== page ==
In particular, between three and one years before a crisis, the component of the fee not explained by the spread is high and statistically significant (Figure 2), meaning that crisis governments pay investment banks more before a crisis (for example, 0.7% of the amount issued three years before the crisis). At the onset of the crisis (time T) and thereafter, the variable component of the fee is instead fully driven by other factors. This result confirms that as high default risk countries approach the onset of a crisis, the “information value” of the fees with respect to sovereign bond spreads decreases considerably and then completely disappears when the crisis actually takes place. It also shows that underwriting fees between three and one years before the crisis is significantly higher than in tranquil periods.

Figure 2. Fee and primary sovereign bond spread around sovereign debt crises (annual basis)

Underwriting Fees and Financial Markets Actors

The results suggest that investors do not make use of information about fees in pricing bonds. This finding was confirmed by a series of interviews with investment firms in which institutional investors were asked questions about their perceptions of the structure of the primary sovereign bond market. Seven investors out of the eight interviewed said that underwriting fees play no role in their investment decisions. Investors argued that because fees result from the connection between investment banks and governments, these are of no interest to them.

The survey and empirical results show that underwriting fees are not used as a tool in determining portfolio allocations. It is puzzling that useful, publicly available information (in Bloomberg or in Dealogic’s DCM Analytics databases) is not tracked by investors. This is directly connected with the study of the efficiency of sovereign bond markets. Why do investors not pay attention to the evolution of fees? It is possible that the sort of market inefficiency described in this column is driven by the phenomenon of “herding behavior.” Individual investors may not pay attention to useful public information because they are only concerned with the variables, which are considered “leading indicators” by the rest of the market. This is just another example of Keynes’s “beauty contest.”


As early as three years before entering a debt crisis, countries pay underwriting fees that are almost twice as high as the underwriting fees paid in the average emerging market economy. In contrast, sovereign bond spreads do not seem to be good leading indicators of debt crises. A crucial difference between the underwriting market of today versus that of the past is that, in the past, a signal of credit risk was the prestige of the underwriting bank responsible for placing the bond (Flandreau et al., 2010). Today, it would appear as though the fee contains more information about credit risk than a bank’s reputation.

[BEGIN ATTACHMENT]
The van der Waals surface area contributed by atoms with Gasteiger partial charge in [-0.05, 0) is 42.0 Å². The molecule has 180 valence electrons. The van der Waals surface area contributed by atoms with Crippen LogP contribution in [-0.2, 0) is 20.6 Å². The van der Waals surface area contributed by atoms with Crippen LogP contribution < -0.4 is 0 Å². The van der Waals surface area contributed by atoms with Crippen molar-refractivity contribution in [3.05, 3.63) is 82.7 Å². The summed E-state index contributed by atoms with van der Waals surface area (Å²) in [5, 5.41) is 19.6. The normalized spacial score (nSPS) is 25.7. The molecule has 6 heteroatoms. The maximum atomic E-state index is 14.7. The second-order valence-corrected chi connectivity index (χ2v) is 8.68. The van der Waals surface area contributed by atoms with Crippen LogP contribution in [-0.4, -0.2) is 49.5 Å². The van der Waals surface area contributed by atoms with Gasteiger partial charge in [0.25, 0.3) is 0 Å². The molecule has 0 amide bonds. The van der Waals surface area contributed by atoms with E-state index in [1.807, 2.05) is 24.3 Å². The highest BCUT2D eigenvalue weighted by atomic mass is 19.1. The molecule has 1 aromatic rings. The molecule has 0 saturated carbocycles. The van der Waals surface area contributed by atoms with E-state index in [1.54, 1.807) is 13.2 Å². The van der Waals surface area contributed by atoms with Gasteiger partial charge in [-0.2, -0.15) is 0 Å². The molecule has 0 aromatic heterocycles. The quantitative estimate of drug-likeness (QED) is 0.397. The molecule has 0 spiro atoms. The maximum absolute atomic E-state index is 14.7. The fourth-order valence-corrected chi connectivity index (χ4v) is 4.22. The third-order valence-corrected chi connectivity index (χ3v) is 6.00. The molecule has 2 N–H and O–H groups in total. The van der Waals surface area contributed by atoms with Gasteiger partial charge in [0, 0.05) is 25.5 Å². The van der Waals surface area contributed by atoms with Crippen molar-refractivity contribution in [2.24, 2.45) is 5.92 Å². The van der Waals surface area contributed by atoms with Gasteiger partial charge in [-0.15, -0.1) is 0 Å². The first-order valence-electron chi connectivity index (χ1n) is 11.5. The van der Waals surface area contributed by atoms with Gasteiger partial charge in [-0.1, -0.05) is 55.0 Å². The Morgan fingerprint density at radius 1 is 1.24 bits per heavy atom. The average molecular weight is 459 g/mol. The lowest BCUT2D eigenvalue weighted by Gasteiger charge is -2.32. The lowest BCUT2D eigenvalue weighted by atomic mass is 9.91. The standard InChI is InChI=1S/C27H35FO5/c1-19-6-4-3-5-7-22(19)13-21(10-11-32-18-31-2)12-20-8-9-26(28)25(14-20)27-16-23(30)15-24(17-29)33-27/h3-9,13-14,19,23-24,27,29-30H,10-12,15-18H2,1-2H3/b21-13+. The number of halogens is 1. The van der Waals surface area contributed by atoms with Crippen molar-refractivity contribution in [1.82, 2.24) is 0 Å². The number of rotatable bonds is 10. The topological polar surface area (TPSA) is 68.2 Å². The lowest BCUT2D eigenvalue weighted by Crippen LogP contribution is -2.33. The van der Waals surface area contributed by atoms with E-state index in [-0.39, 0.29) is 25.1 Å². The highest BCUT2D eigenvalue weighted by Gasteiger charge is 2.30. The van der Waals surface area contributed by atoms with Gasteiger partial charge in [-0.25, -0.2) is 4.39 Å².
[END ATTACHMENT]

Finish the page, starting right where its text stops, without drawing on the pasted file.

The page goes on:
Today, underwriting fees can be used as early warning indicators of debt crises, after controlling for standard economic variables. In addition, increases of the secondary sovereign bond spread could also be explained by the underwriting fee (Nieto-Parra, 2009).

These results show that underwriting fees provide valuable information. It is puzzling that investors do not use this potentially useful public information in order to allocate efficiently their portfolios of emerging-market, fixed-income assets. Should policymakers promote the dissemination of underwriting fees? If so, how can policymakers increase the use of this type of information by market participants? These questions do not have straightforward answers since they involve several trade-offs. Advertising the importance of underwriting fees and promoting their use may improve market efficiency, but it may also lead investment banks to adopt less transparent pricing schemes that would hide the information currently incorporated in the fees. Along similar lines, sovereign issuers with poor fundamentals would also have incentives to alter the fees in order not to be charged higher bond spreads.


Calvo, G. A. 1998. “Varieties of Capital Market Crises.” In The Debt Burden and Its Consequences for Monetary Policy, edited by G. Calvo and M. King, pp. 181–202. Basingstoke: Palgrave Macmillan.

Flandreau, M., J. H. Flores, N. Gaillard, and S. Nieto-Parra. 2010. “The End of Gatekeeping: Underwriters and the Quality of Sovereign Bond Markets, 1815–2007.” In NBER International Seminar on Macroeconomics 2009, edited by L. Reichlin and K. West. University of Chicago Press.

Hua Fang, L. 2005. “Investment Bank Reputation and the Price and Quality of Underwriting Services.” Journal of Finance 60 (6): 2729–61.

Nieto-Parra S. (2009),  Who saw sovereign debt crises coming?, Economía 10 (1), Fall 2009, pp. 125-169, Brookings Institution Press